In addition, the vagueness of the UK government’s negotiating goals automatically makes the debate about their possible achievement awfully vague – at least so far. In any case, the UK could very well end up leaving the EU on an entirely flawed referendum campaign.
If the UK leaves, would it be a historical blow to the European project?
If by ‘European project’ you mean the Europe created by the Treaties of Rome, it certainly would not be a blow: it would be a return to the situation of 1958, when the UK was invited to join, declined to participate, and did everything it could to kill off the EEC’s successful early development. The UK vigorously opposed the European project at the time and has been its most vocal critic since. In that sense, the UK’s presence in the EU would have just been a parenthesis, opened in 1973 – some 20 years after the beginning of the historical process of integration – and closed in 2016 or 2017. A genuine ‘historical blow’ to the ‘European project’ would be the departure of one of the six founding members.
What a UK departure from the EU would be is a severe blow to the idea that European countries can sit around a table as ‘grown ups’ and try to resolve their problems in a single regional organisation. Yet this idea implies a sense of belonging to a group, a family – however we describe it – that Westminster often downplays if not rejects outright. I say ‘Westminster’ as the attitude is entirely different in Scotland, for instance, where First Minister Nicola Sturgeon repeatedly acknowledges that Scotland is part of the European family of nations.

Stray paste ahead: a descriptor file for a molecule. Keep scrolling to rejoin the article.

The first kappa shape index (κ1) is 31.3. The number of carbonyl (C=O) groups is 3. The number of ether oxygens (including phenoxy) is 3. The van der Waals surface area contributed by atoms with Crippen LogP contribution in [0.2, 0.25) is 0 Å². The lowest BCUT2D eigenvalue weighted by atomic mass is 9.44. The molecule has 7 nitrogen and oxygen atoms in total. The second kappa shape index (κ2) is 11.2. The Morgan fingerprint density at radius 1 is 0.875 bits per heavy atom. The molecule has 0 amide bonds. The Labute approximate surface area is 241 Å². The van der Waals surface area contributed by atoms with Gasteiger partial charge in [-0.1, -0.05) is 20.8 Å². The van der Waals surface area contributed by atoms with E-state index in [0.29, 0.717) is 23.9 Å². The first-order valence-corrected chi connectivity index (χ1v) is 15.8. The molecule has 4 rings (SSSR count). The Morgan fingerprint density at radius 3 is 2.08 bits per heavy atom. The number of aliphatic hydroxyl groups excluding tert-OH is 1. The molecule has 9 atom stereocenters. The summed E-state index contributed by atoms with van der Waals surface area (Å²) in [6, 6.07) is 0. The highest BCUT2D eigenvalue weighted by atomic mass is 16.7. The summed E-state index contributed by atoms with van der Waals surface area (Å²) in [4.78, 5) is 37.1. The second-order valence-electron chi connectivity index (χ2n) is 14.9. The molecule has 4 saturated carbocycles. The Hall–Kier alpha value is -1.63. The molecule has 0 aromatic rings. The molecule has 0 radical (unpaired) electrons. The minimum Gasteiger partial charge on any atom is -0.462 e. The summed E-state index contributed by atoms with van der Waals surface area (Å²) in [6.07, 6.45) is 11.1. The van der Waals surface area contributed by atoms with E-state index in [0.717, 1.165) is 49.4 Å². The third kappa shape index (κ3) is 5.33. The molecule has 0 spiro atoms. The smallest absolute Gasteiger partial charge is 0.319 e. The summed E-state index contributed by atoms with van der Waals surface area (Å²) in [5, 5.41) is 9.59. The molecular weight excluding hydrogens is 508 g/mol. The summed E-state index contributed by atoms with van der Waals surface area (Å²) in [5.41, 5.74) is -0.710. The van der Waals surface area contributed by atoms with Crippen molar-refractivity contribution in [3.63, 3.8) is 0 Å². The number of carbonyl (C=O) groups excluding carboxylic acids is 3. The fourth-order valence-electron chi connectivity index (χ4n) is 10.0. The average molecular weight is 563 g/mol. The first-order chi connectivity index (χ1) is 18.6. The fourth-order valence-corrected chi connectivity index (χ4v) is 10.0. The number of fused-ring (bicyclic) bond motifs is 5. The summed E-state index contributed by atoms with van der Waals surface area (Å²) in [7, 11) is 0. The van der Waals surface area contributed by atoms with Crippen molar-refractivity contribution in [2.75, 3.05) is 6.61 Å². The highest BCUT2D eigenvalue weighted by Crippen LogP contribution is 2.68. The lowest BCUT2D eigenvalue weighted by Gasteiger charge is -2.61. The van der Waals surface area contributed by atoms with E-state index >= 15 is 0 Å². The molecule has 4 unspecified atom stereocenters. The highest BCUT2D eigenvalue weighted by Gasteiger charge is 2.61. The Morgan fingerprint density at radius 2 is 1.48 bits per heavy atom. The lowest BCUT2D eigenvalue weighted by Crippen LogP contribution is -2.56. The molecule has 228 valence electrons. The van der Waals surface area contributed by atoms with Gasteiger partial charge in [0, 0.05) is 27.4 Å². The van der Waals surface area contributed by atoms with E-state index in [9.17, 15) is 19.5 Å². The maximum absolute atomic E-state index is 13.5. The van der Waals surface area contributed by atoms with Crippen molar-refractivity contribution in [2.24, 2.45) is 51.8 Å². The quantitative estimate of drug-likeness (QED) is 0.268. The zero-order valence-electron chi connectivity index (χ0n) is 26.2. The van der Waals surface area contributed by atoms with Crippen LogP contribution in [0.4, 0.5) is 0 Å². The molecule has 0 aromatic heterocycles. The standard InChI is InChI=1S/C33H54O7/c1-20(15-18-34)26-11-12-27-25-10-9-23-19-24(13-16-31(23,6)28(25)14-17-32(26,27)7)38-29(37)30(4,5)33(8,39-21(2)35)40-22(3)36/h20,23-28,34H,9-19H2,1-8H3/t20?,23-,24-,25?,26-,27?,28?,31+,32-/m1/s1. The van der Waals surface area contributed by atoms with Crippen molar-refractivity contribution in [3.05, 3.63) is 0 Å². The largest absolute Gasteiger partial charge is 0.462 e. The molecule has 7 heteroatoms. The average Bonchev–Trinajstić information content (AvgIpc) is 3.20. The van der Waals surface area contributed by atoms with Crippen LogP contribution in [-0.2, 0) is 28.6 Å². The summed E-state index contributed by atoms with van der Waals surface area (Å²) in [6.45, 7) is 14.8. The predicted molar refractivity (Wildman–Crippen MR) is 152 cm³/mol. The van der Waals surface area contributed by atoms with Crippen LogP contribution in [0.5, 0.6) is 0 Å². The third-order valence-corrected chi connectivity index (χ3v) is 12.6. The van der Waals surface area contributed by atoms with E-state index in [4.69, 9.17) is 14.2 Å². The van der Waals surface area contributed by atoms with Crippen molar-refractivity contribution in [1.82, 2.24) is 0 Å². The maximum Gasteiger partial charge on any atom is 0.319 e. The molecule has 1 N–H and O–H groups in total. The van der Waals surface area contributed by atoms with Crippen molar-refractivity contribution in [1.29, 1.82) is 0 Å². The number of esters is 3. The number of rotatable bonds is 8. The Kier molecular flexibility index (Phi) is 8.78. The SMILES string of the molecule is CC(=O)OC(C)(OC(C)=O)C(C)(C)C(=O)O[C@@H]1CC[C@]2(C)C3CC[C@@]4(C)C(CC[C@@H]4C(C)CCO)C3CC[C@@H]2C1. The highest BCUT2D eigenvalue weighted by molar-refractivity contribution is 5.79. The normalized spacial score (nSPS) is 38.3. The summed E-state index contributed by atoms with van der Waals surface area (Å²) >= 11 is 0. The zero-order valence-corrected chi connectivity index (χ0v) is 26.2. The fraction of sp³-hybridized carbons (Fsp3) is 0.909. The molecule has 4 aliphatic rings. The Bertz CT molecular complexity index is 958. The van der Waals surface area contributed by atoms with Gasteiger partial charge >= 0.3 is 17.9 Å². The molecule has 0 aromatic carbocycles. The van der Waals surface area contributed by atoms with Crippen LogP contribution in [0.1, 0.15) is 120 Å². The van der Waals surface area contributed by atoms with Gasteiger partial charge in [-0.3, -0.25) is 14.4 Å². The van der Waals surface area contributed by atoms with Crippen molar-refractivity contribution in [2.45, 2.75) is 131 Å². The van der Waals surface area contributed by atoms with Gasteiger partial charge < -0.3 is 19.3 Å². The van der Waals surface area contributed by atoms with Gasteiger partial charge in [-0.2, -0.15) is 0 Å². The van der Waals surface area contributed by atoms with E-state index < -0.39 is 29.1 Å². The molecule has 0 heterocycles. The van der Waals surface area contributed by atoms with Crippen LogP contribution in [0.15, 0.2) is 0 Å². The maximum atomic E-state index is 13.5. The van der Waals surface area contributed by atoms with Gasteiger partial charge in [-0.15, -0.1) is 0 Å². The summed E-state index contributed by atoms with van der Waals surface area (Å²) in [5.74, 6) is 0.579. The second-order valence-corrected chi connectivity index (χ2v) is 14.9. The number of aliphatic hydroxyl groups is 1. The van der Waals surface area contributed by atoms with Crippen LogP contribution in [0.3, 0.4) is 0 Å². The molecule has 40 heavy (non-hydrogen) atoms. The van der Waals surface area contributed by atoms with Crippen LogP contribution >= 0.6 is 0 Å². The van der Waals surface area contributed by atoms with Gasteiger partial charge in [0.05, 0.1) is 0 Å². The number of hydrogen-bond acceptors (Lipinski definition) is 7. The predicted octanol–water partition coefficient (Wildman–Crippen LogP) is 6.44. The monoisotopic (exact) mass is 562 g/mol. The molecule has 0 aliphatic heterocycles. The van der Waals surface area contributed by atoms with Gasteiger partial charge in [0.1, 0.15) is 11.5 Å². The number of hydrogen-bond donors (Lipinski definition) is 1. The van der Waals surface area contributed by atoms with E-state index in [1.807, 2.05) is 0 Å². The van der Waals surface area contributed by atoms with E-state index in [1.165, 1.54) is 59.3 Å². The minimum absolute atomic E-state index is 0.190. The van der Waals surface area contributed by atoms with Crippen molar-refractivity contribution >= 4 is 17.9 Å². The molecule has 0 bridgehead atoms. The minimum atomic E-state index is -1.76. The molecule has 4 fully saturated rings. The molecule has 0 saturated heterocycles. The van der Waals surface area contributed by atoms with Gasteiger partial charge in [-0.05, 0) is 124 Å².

But we should not think of ‘historical blows’ to the European project only in terms of Brexit. Let us imagine a situation in which the UK would remain in the EU thanks to the removal of the ‘ever closer union’ principle from the EU Treaty. This would be a far greater historical blow to the European project developed on such a basis ever since the signature of the Treaties of Rome in 1958. European leaders and EU policymakers will need to be very careful in choosing what they concede for the UK to remain part of the EU.
Emmanuel Mourlon-Druol is Lord Kelvin Adam Smith Fellow at the University of Glasgow’s Adam Smith Business School and Visiting Professor at the Institute for European Studies of the Université Libre de Bruxelles.
Note: The views expressed in this post are those of the author, and not of the UCL European Institute, nor of UCL.